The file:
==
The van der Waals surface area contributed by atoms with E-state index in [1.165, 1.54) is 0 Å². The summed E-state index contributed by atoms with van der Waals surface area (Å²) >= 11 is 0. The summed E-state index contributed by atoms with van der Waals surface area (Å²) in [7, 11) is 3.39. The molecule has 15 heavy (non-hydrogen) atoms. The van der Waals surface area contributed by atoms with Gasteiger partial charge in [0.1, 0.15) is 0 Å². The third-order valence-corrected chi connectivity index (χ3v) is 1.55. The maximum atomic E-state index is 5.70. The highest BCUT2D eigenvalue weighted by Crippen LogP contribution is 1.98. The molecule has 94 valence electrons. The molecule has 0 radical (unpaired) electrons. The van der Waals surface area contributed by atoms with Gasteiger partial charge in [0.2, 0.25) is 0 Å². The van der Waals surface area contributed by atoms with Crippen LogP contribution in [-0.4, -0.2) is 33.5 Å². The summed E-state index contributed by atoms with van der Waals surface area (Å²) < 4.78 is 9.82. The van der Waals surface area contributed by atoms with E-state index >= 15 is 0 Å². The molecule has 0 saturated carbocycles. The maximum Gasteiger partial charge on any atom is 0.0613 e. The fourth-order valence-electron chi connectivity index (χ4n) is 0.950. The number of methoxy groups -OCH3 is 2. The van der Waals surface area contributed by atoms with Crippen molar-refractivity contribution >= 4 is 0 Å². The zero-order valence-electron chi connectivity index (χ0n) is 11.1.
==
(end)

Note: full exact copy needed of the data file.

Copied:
The van der Waals surface area contributed by atoms with E-state index in [1.165, 1.54) is 0 Å². The summed E-state index contributed by atoms with van der Waals surface area (Å²) >= 11 is 0. The summed E-state index contributed by atoms with van der Waals surface area (Å²) in [7, 11) is 3.39. The molecule has 15 heavy (non-hydrogen) atoms. The van der Waals surface area contributed by atoms with Gasteiger partial charge in [0.1, 0.15) is 0 Å². The third-order valence-corrected chi connectivity index (χ3v) is 1.55. The maximum atomic E-state index is 5.70. The highest BCUT2D eigenvalue weighted by Crippen LogP contribution is 1.98. The molecule has 94 valence electrons. The molecule has 0 radical (unpaired) electrons. The van der Waals surface area contributed by atoms with Gasteiger partial charge in [0.2, 0.25) is 0 Å². The van der Waals surface area contributed by atoms with Crippen LogP contribution in [-0.4, -0.2) is 33.5 Å². The summed E-state index contributed by atoms with van der Waals surface area (Å²) < 4.78 is 9.82. The van der Waals surface area contributed by atoms with E-state index >= 15 is 0 Å². The molecule has 0 saturated carbocycles. The maximum Gasteiger partial charge on any atom is 0.0613 e. The fourth-order valence-electron chi connectivity index (χ4n) is 0.950. The number of methoxy groups -OCH3 is 2. The van der Waals surface area contributed by atoms with Crippen molar-refractivity contribution >= 4 is 0 Å². The zero-order valence-electron chi connectivity index (χ0n) is 11.1.